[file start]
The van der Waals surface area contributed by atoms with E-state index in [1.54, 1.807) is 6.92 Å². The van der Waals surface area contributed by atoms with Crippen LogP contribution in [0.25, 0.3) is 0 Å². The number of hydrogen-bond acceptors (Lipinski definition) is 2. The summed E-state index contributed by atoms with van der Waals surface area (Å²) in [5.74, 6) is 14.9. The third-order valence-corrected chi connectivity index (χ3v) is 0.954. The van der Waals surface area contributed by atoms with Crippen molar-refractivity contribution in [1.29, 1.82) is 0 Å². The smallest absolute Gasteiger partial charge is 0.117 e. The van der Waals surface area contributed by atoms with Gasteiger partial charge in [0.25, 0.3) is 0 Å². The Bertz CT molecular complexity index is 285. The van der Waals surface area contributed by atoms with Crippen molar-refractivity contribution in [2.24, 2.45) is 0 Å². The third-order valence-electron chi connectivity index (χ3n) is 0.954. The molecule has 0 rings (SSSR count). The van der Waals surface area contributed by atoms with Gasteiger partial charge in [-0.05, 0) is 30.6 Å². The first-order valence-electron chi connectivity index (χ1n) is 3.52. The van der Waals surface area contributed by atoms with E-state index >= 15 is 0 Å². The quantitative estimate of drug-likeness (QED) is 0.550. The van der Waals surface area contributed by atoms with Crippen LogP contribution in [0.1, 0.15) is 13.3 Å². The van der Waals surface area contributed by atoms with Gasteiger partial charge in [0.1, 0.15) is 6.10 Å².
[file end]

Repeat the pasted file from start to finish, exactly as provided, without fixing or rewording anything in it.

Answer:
The van der Waals surface area contributed by atoms with E-state index in [1.54, 1.807) is 6.92 Å². The van der Waals surface area contributed by atoms with Crippen LogP contribution in [0.25, 0.3) is 0 Å². The number of hydrogen-bond acceptors (Lipinski definition) is 2. The summed E-state index contributed by atoms with van der Waals surface area (Å²) in [5.74, 6) is 14.9. The third-order valence-corrected chi connectivity index (χ3v) is 0.954. The van der Waals surface area contributed by atoms with Crippen molar-refractivity contribution in [1.29, 1.82) is 0 Å². The smallest absolute Gasteiger partial charge is 0.117 e. The van der Waals surface area contributed by atoms with Gasteiger partial charge in [0.25, 0.3) is 0 Å². The Bertz CT molecular complexity index is 285. The van der Waals surface area contributed by atoms with Crippen molar-refractivity contribution in [2.24, 2.45) is 0 Å². The third-order valence-electron chi connectivity index (χ3n) is 0.954. The molecule has 0 rings (SSSR count). The van der Waals surface area contributed by atoms with Gasteiger partial charge in [-0.05, 0) is 30.6 Å². The first-order valence-electron chi connectivity index (χ1n) is 3.52. The van der Waals surface area contributed by atoms with E-state index >= 15 is 0 Å². The quantitative estimate of drug-likeness (QED) is 0.550. The van der Waals surface area contributed by atoms with Crippen LogP contribution in [0.1, 0.15) is 13.3 Å². The van der Waals surface area contributed by atoms with Gasteiger partial charge in [0.1, 0.15) is 6.10 Å².